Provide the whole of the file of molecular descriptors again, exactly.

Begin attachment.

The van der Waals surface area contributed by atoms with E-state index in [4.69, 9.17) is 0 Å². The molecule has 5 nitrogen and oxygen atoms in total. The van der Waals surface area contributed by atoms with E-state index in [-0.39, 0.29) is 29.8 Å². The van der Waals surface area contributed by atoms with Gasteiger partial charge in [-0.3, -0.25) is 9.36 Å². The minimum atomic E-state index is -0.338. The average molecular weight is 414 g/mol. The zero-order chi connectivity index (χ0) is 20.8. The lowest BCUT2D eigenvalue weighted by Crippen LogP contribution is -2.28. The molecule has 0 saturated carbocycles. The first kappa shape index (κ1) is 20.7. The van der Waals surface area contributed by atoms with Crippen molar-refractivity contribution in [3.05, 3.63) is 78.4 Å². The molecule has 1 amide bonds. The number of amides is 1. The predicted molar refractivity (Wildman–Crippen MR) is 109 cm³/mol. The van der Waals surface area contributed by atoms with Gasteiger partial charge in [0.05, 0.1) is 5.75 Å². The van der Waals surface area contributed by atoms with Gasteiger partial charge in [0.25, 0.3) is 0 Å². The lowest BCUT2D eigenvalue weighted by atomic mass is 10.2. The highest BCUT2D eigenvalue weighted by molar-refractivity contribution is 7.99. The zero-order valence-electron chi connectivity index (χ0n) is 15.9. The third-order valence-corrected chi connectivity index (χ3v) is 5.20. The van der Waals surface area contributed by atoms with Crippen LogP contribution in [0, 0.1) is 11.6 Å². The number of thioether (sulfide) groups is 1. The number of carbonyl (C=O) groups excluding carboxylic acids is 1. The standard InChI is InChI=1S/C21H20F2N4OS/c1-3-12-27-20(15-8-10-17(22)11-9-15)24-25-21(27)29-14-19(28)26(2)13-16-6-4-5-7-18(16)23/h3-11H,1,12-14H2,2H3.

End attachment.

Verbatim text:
The van der Waals surface area contributed by atoms with E-state index in [4.69, 9.17) is 0 Å². The molecule has 5 nitrogen and oxygen atoms in total. The van der Waals surface area contributed by atoms with E-state index in [-0.39, 0.29) is 29.8 Å². The van der Waals surface area contributed by atoms with Gasteiger partial charge in [-0.3, -0.25) is 9.36 Å². The minimum atomic E-state index is -0.338. The average molecular weight is 414 g/mol. The zero-order chi connectivity index (χ0) is 20.8. The lowest BCUT2D eigenvalue weighted by Crippen LogP contribution is -2.28. The molecule has 0 saturated carbocycles. The first kappa shape index (κ1) is 20.7. The van der Waals surface area contributed by atoms with Crippen molar-refractivity contribution in [3.05, 3.63) is 78.4 Å². The molecule has 1 amide bonds. The number of amides is 1. The predicted molar refractivity (Wildman–Crippen MR) is 109 cm³/mol. The van der Waals surface area contributed by atoms with Gasteiger partial charge in [0.05, 0.1) is 5.75 Å². The van der Waals surface area contributed by atoms with Gasteiger partial charge in [0.25, 0.3) is 0 Å². The lowest BCUT2D eigenvalue weighted by atomic mass is 10.2. The highest BCUT2D eigenvalue weighted by molar-refractivity contribution is 7.99. The zero-order valence-electron chi connectivity index (χ0n) is 15.9. The third-order valence-corrected chi connectivity index (χ3v) is 5.20. The van der Waals surface area contributed by atoms with Crippen LogP contribution in [0, 0.1) is 11.6 Å². The number of thioether (sulfide) groups is 1. The number of carbonyl (C=O) groups excluding carboxylic acids is 1. The standard InChI is InChI=1S/C21H20F2N4OS/c1-3-12-27-20(15-8-10-17(22)11-9-15)24-25-21(27)29-14-19(28)26(2)13-16-6-4-5-7-18(16)23/h3-11H,1,12-14H2,2H3.